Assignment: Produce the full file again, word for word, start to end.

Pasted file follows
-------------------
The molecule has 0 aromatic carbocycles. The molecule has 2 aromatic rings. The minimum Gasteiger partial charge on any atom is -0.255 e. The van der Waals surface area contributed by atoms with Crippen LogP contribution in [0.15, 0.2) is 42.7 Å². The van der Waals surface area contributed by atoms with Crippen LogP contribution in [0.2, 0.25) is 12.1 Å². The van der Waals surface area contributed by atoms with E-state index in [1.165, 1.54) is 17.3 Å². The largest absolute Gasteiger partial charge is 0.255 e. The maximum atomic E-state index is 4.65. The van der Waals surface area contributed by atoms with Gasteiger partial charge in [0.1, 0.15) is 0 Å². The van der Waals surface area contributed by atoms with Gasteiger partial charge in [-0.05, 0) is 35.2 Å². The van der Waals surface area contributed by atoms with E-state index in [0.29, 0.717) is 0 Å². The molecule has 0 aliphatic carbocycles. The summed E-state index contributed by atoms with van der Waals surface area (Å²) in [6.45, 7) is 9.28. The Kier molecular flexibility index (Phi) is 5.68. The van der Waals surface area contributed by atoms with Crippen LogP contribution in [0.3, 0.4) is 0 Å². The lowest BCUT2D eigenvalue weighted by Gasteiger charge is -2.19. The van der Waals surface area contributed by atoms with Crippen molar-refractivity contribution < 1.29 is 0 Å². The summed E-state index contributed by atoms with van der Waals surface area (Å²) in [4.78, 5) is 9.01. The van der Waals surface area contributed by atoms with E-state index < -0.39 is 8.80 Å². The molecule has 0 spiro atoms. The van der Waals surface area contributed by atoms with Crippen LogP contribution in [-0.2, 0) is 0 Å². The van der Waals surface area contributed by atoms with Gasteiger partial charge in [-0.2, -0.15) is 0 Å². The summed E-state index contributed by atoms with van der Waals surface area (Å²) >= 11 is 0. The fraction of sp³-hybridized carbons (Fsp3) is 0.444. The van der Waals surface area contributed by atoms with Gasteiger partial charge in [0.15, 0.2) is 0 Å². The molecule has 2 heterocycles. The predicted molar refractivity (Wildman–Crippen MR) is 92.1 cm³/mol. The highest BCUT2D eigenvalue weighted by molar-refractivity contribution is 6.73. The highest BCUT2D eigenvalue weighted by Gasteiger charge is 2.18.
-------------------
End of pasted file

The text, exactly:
The molecule has 0 aromatic carbocycles. The molecule has 2 aromatic rings. The minimum Gasteiger partial charge on any atom is -0.255 e. The van der Waals surface area contributed by atoms with Crippen LogP contribution in [0.15, 0.2) is 42.7 Å². The van der Waals surface area contributed by atoms with Crippen LogP contribution in [0.2, 0.25) is 12.1 Å². The van der Waals surface area contributed by atoms with E-state index in [1.165, 1.54) is 17.3 Å². The largest absolute Gasteiger partial charge is 0.255 e. The maximum atomic E-state index is 4.65. The van der Waals surface area contributed by atoms with Gasteiger partial charge in [0.1, 0.15) is 0 Å². The van der Waals surface area contributed by atoms with Gasteiger partial charge in [-0.05, 0) is 35.2 Å². The van der Waals surface area contributed by atoms with E-state index in [0.29, 0.717) is 0 Å². The molecule has 0 aliphatic carbocycles. The summed E-state index contributed by atoms with van der Waals surface area (Å²) in [6.45, 7) is 9.28. The Kier molecular flexibility index (Phi) is 5.68. The van der Waals surface area contributed by atoms with Crippen LogP contribution in [0.3, 0.4) is 0 Å². The lowest BCUT2D eigenvalue weighted by Gasteiger charge is -2.19. The van der Waals surface area contributed by atoms with Crippen molar-refractivity contribution < 1.29 is 0 Å². The summed E-state index contributed by atoms with van der Waals surface area (Å²) in [4.78, 5) is 9.01. The van der Waals surface area contributed by atoms with E-state index < -0.39 is 8.80 Å². The molecule has 0 spiro atoms. The van der Waals surface area contributed by atoms with Crippen LogP contribution in [-0.2, 0) is 0 Å². The van der Waals surface area contributed by atoms with Gasteiger partial charge in [-0.2, -0.15) is 0 Å². The summed E-state index contributed by atoms with van der Waals surface area (Å²) >= 11 is 0. The fraction of sp³-hybridized carbons (Fsp3) is 0.444. The van der Waals surface area contributed by atoms with Gasteiger partial charge in [0.15, 0.2) is 0 Å². The molecule has 2 heterocycles. The predicted molar refractivity (Wildman–Crippen MR) is 92.1 cm³/mol. The highest BCUT2D eigenvalue weighted by molar-refractivity contribution is 6.73. The highest BCUT2D eigenvalue weighted by Gasteiger charge is 2.18.